Product Profile: Titanium dioxide

24 November 2003 00:00  [Source: ICB]

 
World markets are in recovery. But prices are still struggling and must improve if badly needed capacity is to be built
Uses

Titanium dioxide (TiO2) is used as a pigment to provide brightness, whiteness and opacity to paints and coatings, plastics, paper, inks, fibres, food and cosmetics. The largest consumer is paints followed by plastics and then paper, with the remainder used in speciality applications. It is available in two forms: anatase and rutile.

Supply/demand

The market started to recover mid-year after a poor first half, which was impacted by the Iraq war and the outbreak of severe acute respiratory syndrome (Sars). Most players estimate global demand will have shrunk this year by 3-5%, although others are predicting flat demand or a more marginal decline.

Asian demand is running well, led mainly by China. In the US, consumption is strengthening after a poor coatings season and there are positive signs of a pickup in the economy. In Europe, destocking and poor economic conditions led to a disappointing first half with players also fighting for market share. However, demand has now improved. Producers report record sales for October, with November volumes also looking good and inventories being reduced.

Pricing

Europe has the highest prices in the world because of the strength of the euro. Numbers are in the range €2000-2200/tonne. Producers announced a €150/tonne rise for quarter two, but managed to gain only half or less of this which they then lost in quarter four when prices dipped by €50-60/tonne. Another €100/tonne hike has been announced from 1 November and producers hope this will be fully implemented by early next year. In the US, prices are about $1900/tonne and in Asia are about $1950/tonne.

Margins remain insufficient and prices have been below reinvestment levels for several years. Levels need to get up to at least $2500/tonne to justify brownfield investment.

Technology

TiO2 is produced from either ilmenite, rutile or titanium slag. Titanium pigment is extracted by using either sulphuric acid (sulphate process) or chlorine (chloride route). The sulphate route uses simpler technology than the chloride route and can use lower grade, cheaper ores. But, it generally has higher production costs and with acid treatment is more expensive to build than a chloride plant, although the latter may also need a chlor-alkali unit.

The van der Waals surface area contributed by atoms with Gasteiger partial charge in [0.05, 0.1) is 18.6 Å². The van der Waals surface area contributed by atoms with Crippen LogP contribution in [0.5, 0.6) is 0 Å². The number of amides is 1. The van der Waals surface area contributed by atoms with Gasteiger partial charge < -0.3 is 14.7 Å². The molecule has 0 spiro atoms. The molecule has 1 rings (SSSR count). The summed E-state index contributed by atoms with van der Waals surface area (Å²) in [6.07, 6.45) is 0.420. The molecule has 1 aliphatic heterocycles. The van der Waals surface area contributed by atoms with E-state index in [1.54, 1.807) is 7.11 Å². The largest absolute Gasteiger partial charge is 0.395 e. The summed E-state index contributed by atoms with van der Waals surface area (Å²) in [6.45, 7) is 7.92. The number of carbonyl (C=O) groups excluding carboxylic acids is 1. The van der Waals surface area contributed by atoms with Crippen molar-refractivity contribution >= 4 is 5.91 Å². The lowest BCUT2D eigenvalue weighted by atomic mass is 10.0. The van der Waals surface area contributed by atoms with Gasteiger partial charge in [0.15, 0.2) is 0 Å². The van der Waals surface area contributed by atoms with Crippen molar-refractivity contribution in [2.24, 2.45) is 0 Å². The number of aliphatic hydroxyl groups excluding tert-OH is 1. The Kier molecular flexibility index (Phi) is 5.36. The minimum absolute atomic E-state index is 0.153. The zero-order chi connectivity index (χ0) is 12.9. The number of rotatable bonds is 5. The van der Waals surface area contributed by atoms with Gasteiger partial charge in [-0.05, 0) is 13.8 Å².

Chloride technology produces a purer product with a tighter range of particle size, but anatase pigments can only be produced by the sulphate route. Over half of world production is estimated to use the chloride process.

Outlook

Producers are predicting a strong recovery and a tight market in 2004. Players say supply must increase as capacity is growing much less than demand. World demand growth is rated at an annual 2-3%.

However, any major investment remains unlikely while prices are still so low. A new plant is expected to be built in Asia, and particularly China, where growth rates of up to 10%/year are forecast. However, players believe a worldscale plant is unlikely in the short term.

There is still some room for capacity creep over the next two to three years, although some sources believe that debottlenecking is close to its limit. Global capacity now stands at 4.5m tonne/year. Huntsman Tioxide still plans to upgrade at Huelva, Spain, to about 96 000 tonne/year once the market improves. Kronos says it can add another 30 000 tonne/year to its global capacity over the next three to four years. Kemira’s 10 000 tonne/year expansion in Pori, Finland, is due to complete next month and the company is also studying a further debottlenecking of 20 000 tonne/year.

Major global titanium dioxide capacity, '000 tonne/year 

Company Location Capacity

Cristal Pigment

Yanbu, Saudi Arabia 74 C

DuPont

Altamira, Mexico 125 C
DeLisle, Mississippi, US 300 C
Edge Moor, Delaware, US 155 C
Kwan Yin, Taiwan 90 C
New Johnsonville, Tennessee, US 330 C

ISK

Jurong, Singapore 45 C
Yokkaichi, Japan 92 S
Yokkaichi, Japan 68 C

Kemira

Pori, Finland 120 S

Kerr-McGee

Botlek, Netherlands 56 C
Hamilton, Mississippi, US 145 C
Savannah, Georgia, US 54 S
Savannah, Georgia, US 91 C
Uerdingen, Germany 105 S

Kronos

Ghent, Belgium 69 C
Frederikstad, Norway 30 S
Leverkusen, Germany 127 C
Leverkusen, Germany 30 S
Nordenham, Germany 60 S
Varennes, Quebec, Canada 65 C
Varennes, Quebec, Canada 16 S

Louisiana Pigments

Lake Charles, Louisiana, US 135 C

Millennium

Ashtabula, Ohio, US 110 C
Baltimore, Maryland, US 50 C
Kemerton, Australia 95 C
Le Havre, France 95 S
Salvador, Brazil 60 S
Stallingborough, UK 150 C
Thann, France 30 S

Sachtleben

Duisburg, Germany 90 S

Huntsman

Calais, France 100 S

Tioxide

Greatham, UK 100 C
Grimsby, UK 80 S
Huelva, Spain 75 S
Scarlino, Italy 80 S
Teluk Kalung, Malaysia 56 S
Umbogintwini, South Africa 40 S

TiWest

Kwinana, Australia 95 C

Process: S=sulphate, C=chloride

Source: ECN





AddThis Social Bookmark Button

For the latest chemical news, data and analysis that directly impacts your business sign up for a free trial to ICIS news - the breaking online news service for the global chemical industry.

Get the facts and analysis behind the headlines from our market leading weekly magazine: sign up to a free trial to ICIS Chemical Business.

Printer Friendly